Tutorial KinematicSkeleton

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Freecad.svg Tutorial
Topic
Assembly3, a kinematic skeleton
Level
Basic knowledge of Assembly3 and Sketcher tools is helpful
Time to complete
40 minutes
Authors
FBXL5
FreeCAD version
0.20 and later
Example files
None
See also
Tutorial KinematicAssembly, Tutorial KinematicController

Introduction

This tutorial is about how to set up a simple 2D mechanism and attach 3D objects, mainly with the tools from the external Assembly3 workbench icon.svg Assembly3 Workbench.

This tutorial does not use the skeleton sketch principle (see Assembly3 Create-Skeleton-Sketch on GitHub).

Instead we will use PartDesign Body.svg PartDesign Bodies containing only one Workbench Sketcher.svg Sketch each, to build a 2D mechanism, a multi sketch skeleton.

The dimensions, and the colours as well, are taken from the SolveSpace tutorial which is referred to on the Assembly3 GitHub page (see above).

Multi sketch skeleton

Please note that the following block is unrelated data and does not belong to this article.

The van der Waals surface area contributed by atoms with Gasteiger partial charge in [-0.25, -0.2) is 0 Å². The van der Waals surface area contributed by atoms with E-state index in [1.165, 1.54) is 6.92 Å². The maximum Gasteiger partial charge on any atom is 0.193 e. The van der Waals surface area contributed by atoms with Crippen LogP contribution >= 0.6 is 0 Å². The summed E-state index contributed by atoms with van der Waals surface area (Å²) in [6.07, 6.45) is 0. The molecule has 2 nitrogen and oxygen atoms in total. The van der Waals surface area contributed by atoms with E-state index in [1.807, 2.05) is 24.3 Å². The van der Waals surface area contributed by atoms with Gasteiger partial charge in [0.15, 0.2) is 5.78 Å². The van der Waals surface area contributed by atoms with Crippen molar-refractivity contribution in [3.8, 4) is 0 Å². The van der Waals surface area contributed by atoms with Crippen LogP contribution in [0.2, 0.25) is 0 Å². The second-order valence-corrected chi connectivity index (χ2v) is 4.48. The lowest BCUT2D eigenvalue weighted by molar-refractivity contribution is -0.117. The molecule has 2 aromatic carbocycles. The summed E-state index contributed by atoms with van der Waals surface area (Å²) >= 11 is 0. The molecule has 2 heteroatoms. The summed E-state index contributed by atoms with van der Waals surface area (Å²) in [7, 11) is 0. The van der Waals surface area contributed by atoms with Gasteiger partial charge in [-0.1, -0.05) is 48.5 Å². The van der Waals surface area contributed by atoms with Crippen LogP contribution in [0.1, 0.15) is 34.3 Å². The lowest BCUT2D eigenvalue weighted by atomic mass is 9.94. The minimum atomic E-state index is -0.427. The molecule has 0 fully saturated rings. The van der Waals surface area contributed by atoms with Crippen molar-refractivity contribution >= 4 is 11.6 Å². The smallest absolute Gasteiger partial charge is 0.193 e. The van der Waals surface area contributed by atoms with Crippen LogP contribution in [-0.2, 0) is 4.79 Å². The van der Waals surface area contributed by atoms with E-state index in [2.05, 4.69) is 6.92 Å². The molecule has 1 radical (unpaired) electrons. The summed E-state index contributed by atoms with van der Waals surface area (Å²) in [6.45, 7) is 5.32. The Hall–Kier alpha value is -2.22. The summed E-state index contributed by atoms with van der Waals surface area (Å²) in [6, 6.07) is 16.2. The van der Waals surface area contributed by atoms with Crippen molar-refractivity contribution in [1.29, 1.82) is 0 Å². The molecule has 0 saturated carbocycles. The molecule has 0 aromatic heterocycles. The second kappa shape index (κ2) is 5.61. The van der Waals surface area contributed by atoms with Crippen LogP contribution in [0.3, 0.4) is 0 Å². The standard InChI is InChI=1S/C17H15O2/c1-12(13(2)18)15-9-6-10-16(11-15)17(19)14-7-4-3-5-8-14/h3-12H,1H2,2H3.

This so-called multi sketch skeleton consists of several individual PartDesign Body.svg Bodies and an Assembly New Assembly.svg Assembly container. To be able to attach further objects each body is put into a separate Assembly container.

2D Body objects

The bodies, and their sketches, that are used in this assembly:

  • A base plate (green)
  • A crank (blue)
  • Two movable plates (red and grey)
  • Four connecting rods (white, yellow, purple, and brown)

Assembly3 SketchSkeleton-01.png

All eight sketches individually coloured and manually positioned by moving their parent bodies

The shape can deviate from that of the real part, but the position of the joint defining geometry must be accurate.

Assembly containers

Parent assembly

To fix or control the positions of all bodies we need an Assembly New Assembly.svg Assembly object. It adds an assembly branch to the Tree view.

Sub-assemblies

Repeat above action to create an Assembly object for each Body and drag the Body into its Parts container. Then fix the Body to its Assembly:

  1. Activate the Assembly object (double-click).
  2. Select a circle/arc belonging the Body object.
  3. Press the Assembly ConstraintLock.svg Create "Locked" constraint button to fix the Body in its sub-assembly.

The Crank-Assembly, for example, should look like this:

Assembly3 SketchSkeleton-25.png

The Crank's sub-assembly branch in the Tree view and the Crank with its locked Element in the 3D view

Assembly tree

In the Tree view drag all sub-assembly branches into the Parts container of the parent Assembly object.

Assembly3 SketchSkeleton-26.png